Coriander is the one herb I really struggle to grow, I always fail to germinate it from seed and I don’t understand why, especially as I am successful with all my other herbs, including lovage, dill and chervil, but not the one I really, really love.
So most of the time, I tend to have coriander in fridge to liven dishes from vegetables to pulses, but never pasta. This was the first time, I decided to combine the two ingredients. I am sure it has been done before, but not by me and what a tasty dish it was.
Coriander is quite a powerful herb, so go easy on it, you want the right balance, too much and it’s pungent. The next time I make this dish, I think I will add a teaspoon of chilli flakes. My mum would really love it!
This is also my contribution towards Pasta Presto Nights No 117 which is being hosted by Katie of Thyme for Cooking , I really enjoyed participating in it last time and Ruth of 4Everykitchen was such a wonderful co-host. Presto Pasta Nights, fondly known as PPN has a very simple pre-requisite. The dish must have some sort of noodle, it doesn't have to be traditional Italian type pasta, it can be hot, cold, salad, soup, main, dessert, or anything else, but it must have some kind of noodle. So what's stopping you from participating? Go on have a go, you still have plenty of time to submit. PPN is also a great way to find out about other food bloggers.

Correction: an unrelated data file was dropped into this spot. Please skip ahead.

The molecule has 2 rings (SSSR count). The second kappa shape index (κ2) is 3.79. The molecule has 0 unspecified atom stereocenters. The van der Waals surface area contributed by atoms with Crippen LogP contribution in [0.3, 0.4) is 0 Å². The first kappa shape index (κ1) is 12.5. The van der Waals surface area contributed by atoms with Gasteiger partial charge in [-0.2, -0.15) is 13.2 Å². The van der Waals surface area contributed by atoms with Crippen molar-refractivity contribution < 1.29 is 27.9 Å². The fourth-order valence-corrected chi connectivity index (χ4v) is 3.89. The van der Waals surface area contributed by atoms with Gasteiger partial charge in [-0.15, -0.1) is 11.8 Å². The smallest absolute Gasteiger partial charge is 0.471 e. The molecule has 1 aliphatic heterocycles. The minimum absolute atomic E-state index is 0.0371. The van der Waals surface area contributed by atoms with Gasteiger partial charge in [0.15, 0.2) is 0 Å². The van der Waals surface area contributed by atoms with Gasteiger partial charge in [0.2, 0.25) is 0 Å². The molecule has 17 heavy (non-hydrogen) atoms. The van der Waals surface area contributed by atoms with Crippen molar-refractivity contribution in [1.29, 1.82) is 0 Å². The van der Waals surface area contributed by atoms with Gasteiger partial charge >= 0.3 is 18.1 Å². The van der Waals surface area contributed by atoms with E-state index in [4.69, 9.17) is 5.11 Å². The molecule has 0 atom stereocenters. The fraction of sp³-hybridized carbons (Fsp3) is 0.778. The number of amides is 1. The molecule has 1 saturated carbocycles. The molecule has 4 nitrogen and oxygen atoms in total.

Penne with Lemon-coriander pesto
250g penne, farfalle or conchiglie pasta cooked according to packet instructions. Drain and allow to cool
For coriander pesto sauce
Handful of coriander, stems included
2 cloves of garlic,
½ teaspoon of salt
4 tablespoons of olive oil
Juice and zest of ½ a lemon
Pepper to taste
2 tablespoons of lightly roasted pine nuts.
In a blender, put in two tablespoons of olive oil, zest and lemon juice, garlic and coriander and blend, then add salt, remaining olive oil and repeat blending procedure until well combined.
Pour coriander pesto over the pasta and gently toss to combine the mixture well. Season with pepper, scatter over the pine nuts and serve.
I end with the words of Nigella, the domestic goddess 'how easy was that?!'